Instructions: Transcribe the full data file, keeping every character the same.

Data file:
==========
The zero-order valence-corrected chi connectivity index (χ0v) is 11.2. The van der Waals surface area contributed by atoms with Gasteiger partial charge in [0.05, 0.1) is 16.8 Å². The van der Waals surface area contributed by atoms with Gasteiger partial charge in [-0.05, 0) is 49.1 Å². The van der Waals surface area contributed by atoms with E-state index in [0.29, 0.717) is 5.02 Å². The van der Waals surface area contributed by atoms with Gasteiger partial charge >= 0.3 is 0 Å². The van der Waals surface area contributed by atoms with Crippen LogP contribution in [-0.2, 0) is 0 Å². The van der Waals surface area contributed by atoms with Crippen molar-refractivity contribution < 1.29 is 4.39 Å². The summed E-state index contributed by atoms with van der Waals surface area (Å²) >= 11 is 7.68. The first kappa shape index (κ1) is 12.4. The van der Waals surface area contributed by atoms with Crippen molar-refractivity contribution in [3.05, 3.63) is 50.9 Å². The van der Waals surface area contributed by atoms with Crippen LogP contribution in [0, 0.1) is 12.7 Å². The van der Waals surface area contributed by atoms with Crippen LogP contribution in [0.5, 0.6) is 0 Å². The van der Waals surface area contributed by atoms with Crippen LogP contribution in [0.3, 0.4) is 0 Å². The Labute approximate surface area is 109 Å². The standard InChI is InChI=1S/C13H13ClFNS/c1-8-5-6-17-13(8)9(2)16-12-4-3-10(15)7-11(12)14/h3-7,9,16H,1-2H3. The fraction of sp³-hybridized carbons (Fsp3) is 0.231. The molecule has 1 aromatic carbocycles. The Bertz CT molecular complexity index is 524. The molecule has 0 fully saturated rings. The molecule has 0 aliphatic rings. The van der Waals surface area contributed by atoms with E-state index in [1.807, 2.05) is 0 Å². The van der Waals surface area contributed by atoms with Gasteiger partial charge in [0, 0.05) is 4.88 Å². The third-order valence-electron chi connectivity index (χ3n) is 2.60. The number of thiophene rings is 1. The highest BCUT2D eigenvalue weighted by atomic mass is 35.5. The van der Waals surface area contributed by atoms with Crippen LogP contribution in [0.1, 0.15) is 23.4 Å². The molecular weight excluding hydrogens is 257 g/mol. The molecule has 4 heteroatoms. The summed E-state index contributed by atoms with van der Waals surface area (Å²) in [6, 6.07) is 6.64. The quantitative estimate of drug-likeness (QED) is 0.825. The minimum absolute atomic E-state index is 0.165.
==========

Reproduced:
The zero-order valence-corrected chi connectivity index (χ0v) is 11.2. The van der Waals surface area contributed by atoms with Gasteiger partial charge in [0.05, 0.1) is 16.8 Å². The van der Waals surface area contributed by atoms with Gasteiger partial charge in [-0.05, 0) is 49.1 Å². The van der Waals surface area contributed by atoms with E-state index in [0.29, 0.717) is 5.02 Å². The van der Waals surface area contributed by atoms with Gasteiger partial charge >= 0.3 is 0 Å². The van der Waals surface area contributed by atoms with Crippen LogP contribution in [-0.2, 0) is 0 Å². The van der Waals surface area contributed by atoms with Crippen molar-refractivity contribution < 1.29 is 4.39 Å². The summed E-state index contributed by atoms with van der Waals surface area (Å²) >= 11 is 7.68. The first kappa shape index (κ1) is 12.4. The van der Waals surface area contributed by atoms with Crippen molar-refractivity contribution in [3.05, 3.63) is 50.9 Å². The van der Waals surface area contributed by atoms with Crippen LogP contribution in [0, 0.1) is 12.7 Å². The van der Waals surface area contributed by atoms with Crippen LogP contribution in [0.5, 0.6) is 0 Å². The van der Waals surface area contributed by atoms with Crippen LogP contribution in [0.3, 0.4) is 0 Å². The Labute approximate surface area is 109 Å². The standard InChI is InChI=1S/C13H13ClFNS/c1-8-5-6-17-13(8)9(2)16-12-4-3-10(15)7-11(12)14/h3-7,9,16H,1-2H3. The fraction of sp³-hybridized carbons (Fsp3) is 0.231. The molecule has 1 aromatic carbocycles. The Bertz CT molecular complexity index is 524. The molecule has 0 fully saturated rings. The molecule has 0 aliphatic rings. The van der Waals surface area contributed by atoms with E-state index in [1.807, 2.05) is 0 Å². The van der Waals surface area contributed by atoms with Gasteiger partial charge in [0, 0.05) is 4.88 Å². The third-order valence-electron chi connectivity index (χ3n) is 2.60. The number of thiophene rings is 1. The highest BCUT2D eigenvalue weighted by atomic mass is 35.5. The van der Waals surface area contributed by atoms with Crippen LogP contribution in [0.1, 0.15) is 23.4 Å². The molecular weight excluding hydrogens is 257 g/mol. The molecule has 4 heteroatoms. The summed E-state index contributed by atoms with van der Waals surface area (Å²) in [6, 6.07) is 6.64. The quantitative estimate of drug-likeness (QED) is 0.825. The minimum absolute atomic E-state index is 0.165.